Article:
You hear this every time there’s a drought or deluge in California: “Why haven’t they built more dams?” Truth is, they’ve built a bunch. And they’re about done with it.
Tally them up. There are more than 1,400 dams in the state. At least 1,000 are major and 55 can hold 100,000 acre-feet or more of water.
One acre-foot is enough to supply two average households for a year.
There are 36 reservoirs that can contain at least 200,000 acre-feet. Eleven can hold 1 million or more.
The biggest is Shasta on the Sacramento River at 4.5 million acre-feet. Then comes Oroville with its broken spillways on the Feather River at 3.5 million.
The largest reservoir in Southern California is Diamond Valley in Riverside County at 810,000 acre feet. For perspective, Castaic Lake off Interstate 5 heading over the Grapevine is about 324,000 acre-feet.
So there’s already a heap of storage capacity in California — or what’s called “surface storage” in water talk, in contrast to underground aquifers. The largest 200 reservoirs alone have a combined capacity of 41 million acre-feet.
There’s at least one dam on every river running off the west slope of the Sierra except for the Cosumnes, just south of Sacramento, says Jeffrey Mount, a water expert at the Public Policy Institute of California. “And that doesn’t have enough water in it to make a dam worthwhile,” he adds.
California has lost 95% of its wetlands since 1900. So pardon if talk of “balancing” what’s left isn’t really appealing.
Anyway, dams don’t make it rain and end droughts. And lack of rain was our principal drought problem, regardless of corporate agriculture’s squawking about governments and judges coddling salmon.
“You can build more dams, but there isn’t more water flowing into California,” says Jay Lund, a water expert and professor of civil and environmental engineering at UC Davis.
“This year, there’s more water than reservoirs. But if you can only fill them every 10 years, they make less sense economically.”
There aren’t many sensible dam sites left in California.
“We’ve already built the cheap dams,” Lund says. “The remaining sites mostly are pretty expensive and are not going to give you that much water. Economically, you’re not going to find a lot of people volunteering to pay for those dams. They’d be happy if someone else paid for one.”
For environmental and cost reasons, Gov. Ronald Reagan killed dam proposals on the Eel River and the Middle Fork of the Feather nearly 50 years ago. An earthquake scare later scuttled a proposed dam on the American River above Folsom Lake.
There are earthquake faults all over California that unnerve dam builders. “There’s nothing simple about water in California,” Lund notes.
The best bet for the next major dam in California is called Sites, named after an old settlement in the low foothills of the Coast Range 14 miles west of the Sacramento River near Colusa.
This would be an “off-stream” reservoir that didn’t dam a river, so there’s much less opposition from environmentalists. Water would be piped into the reservoir from the Sacramento when it was running high.
It would have a capacity of 1.8 million acre-feet and be the seventh-largest reservoir in California. It’s estimated that 500,000 acre-feet could be delivered a year, split between agriculture, domestic and environmental use. But there’d be only minor flood-control value, experts say.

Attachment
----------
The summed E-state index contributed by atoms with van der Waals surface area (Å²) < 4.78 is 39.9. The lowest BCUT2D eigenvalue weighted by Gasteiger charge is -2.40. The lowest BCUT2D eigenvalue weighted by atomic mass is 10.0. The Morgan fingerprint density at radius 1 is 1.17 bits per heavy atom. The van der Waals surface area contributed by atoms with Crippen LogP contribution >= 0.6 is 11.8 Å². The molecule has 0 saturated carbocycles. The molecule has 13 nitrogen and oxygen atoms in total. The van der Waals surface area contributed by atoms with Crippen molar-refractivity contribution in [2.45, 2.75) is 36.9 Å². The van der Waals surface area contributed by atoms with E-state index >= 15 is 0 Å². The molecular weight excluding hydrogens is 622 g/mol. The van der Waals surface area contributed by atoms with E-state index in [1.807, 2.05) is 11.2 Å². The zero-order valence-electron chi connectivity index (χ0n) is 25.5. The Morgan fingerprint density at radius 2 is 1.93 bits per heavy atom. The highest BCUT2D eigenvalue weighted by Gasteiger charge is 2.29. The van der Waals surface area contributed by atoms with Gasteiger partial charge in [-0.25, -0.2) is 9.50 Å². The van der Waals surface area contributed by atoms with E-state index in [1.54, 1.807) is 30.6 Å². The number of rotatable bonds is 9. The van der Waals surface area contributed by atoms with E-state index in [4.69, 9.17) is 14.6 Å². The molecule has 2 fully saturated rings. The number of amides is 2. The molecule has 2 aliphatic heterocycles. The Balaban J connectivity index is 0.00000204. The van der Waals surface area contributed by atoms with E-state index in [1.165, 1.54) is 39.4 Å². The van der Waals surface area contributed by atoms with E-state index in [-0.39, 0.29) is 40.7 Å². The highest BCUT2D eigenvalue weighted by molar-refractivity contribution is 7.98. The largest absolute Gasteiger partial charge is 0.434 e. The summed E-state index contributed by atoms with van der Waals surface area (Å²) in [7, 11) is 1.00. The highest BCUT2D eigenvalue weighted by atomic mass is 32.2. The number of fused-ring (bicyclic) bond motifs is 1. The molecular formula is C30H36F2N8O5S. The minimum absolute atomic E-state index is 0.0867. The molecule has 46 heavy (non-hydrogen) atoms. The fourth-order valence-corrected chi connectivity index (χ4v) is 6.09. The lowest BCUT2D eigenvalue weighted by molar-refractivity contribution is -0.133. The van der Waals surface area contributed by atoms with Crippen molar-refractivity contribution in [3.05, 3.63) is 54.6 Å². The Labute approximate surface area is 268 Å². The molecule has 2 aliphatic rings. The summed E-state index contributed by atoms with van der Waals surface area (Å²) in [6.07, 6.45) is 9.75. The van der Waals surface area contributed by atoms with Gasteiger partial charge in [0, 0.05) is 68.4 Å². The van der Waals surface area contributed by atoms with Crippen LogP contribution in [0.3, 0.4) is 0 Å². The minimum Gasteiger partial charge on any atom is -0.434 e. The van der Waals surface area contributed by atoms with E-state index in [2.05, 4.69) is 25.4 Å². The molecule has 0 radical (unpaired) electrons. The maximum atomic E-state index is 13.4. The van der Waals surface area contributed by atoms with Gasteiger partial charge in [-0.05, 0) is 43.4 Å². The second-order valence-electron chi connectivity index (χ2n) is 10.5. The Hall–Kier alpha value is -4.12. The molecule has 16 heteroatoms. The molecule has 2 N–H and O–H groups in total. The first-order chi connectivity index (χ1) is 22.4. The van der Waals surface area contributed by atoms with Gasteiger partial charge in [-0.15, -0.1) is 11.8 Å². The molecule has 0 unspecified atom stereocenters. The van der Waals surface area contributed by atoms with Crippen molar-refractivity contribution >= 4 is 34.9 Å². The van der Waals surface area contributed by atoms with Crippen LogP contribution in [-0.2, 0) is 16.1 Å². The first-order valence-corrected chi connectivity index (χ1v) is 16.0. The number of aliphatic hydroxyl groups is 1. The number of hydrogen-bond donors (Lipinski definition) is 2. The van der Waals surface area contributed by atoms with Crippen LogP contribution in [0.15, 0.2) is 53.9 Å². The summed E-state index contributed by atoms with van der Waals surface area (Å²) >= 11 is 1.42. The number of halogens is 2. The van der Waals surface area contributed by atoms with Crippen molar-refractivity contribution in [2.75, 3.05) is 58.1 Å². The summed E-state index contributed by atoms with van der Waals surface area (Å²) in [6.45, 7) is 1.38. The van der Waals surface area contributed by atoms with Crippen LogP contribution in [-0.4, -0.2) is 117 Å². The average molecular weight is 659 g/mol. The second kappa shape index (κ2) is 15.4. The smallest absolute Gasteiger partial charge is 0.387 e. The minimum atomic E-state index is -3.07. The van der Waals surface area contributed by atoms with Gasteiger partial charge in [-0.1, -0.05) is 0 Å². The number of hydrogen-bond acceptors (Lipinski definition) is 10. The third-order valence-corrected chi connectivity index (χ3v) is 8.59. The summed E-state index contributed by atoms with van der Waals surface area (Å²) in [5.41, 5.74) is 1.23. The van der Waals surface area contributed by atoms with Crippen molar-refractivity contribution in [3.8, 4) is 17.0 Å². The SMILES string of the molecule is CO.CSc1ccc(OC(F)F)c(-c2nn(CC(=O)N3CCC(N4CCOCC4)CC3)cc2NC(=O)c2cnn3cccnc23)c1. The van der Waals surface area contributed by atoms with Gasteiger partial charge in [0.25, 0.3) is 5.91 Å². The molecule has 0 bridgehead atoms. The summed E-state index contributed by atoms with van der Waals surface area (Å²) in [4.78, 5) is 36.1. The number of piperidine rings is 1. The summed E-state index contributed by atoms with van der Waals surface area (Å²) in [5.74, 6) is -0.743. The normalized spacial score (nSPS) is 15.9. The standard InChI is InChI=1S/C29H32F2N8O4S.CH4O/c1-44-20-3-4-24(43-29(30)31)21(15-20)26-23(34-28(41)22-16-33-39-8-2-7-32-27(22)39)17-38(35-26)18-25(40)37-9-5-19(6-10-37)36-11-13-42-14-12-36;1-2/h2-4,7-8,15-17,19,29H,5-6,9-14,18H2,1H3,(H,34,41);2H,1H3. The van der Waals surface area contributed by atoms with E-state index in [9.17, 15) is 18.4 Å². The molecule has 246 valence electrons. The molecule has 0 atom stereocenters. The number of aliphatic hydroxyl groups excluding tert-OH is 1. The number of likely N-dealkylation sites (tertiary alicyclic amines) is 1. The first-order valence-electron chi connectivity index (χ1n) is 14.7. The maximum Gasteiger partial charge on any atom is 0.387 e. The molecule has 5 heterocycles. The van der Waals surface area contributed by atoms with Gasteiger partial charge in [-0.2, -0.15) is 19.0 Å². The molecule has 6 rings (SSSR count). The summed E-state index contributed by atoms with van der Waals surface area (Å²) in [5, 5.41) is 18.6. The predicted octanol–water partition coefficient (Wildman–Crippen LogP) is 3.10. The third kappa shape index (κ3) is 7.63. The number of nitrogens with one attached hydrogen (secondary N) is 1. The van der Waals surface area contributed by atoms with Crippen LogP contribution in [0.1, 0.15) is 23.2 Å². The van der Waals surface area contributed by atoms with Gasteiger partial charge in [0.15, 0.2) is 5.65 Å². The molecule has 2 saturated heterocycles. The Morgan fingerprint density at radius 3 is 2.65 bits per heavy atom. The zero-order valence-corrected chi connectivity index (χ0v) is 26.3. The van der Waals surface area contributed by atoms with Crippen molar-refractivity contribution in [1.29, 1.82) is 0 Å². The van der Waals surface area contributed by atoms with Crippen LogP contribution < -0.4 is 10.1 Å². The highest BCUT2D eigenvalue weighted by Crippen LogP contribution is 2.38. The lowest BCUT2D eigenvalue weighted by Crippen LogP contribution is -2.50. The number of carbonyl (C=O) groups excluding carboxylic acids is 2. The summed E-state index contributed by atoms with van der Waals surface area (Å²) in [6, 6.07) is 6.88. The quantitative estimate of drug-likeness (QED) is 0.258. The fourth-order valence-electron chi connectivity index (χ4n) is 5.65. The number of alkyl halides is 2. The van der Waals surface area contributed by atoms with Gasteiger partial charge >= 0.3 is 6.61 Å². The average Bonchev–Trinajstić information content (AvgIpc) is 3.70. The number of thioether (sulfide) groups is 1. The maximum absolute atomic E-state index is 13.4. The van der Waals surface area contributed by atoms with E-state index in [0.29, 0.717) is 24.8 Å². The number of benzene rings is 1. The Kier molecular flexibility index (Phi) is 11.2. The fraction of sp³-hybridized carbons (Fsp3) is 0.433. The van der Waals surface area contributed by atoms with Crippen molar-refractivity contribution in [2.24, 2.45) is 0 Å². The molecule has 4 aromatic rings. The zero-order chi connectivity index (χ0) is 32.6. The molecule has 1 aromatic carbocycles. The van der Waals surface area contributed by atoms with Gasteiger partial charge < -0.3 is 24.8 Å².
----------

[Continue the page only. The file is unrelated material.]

The cost? About $5 billion. Proponents are preparing to seek money from the $7.5-billion water bond issue that voters approved in 2014. Of that, $2.7 billion was set aside for water storage.
Under the measure, up to half a project’s cost could be paid for by the bond money. The rest would need to be footed by the water users on their monthly bills.
But before water districts in the San Joaquin Valley and Southern California commit to pitching in, they’d need assurance the water could be moved through the troubled delta. And that’s anything but certain.
Delta farmers and environmentalists are fighting Gov. Jerry Brown’s $15.5-billion plan to dig two monstrous tunnels to siphon off fresh Sacramento River water before it ever reaches the estuary. And Brown hasn’t shown any interest in trying to fix the fish-chomping water transfer system that exists.
One other major dam is being promoted, but its economics are less promising and its environmental impact more controversial. It’s Temperance Flat near Fresno on the San Joaquin River above Friant Dam. Its backers also are eyeing a piece of the 2014 bond issue.
“The default reaction when we’re faced with a water emergency is the 20th century notion that large investments in concrete will somehow solve our problem,” Mount says.
“But if you’ve already tapped out that, the alternative is to look more closely at whether we can do a better job with what we have. And to date we haven’t done that.”
Operate the dams more efficiently. Recharge the aquifers. Expedite groundwater regulation. Capture storm runoff. Recycle. Desalinate.
Build Sites. Compromise and fix the delta.
One thing is not the answer: continuing to plant thirsty nut orchards in the arid San Joaquin Valley.
Article by: George Skelton
Published: February 20, 2017, by the LA Times
Read original here.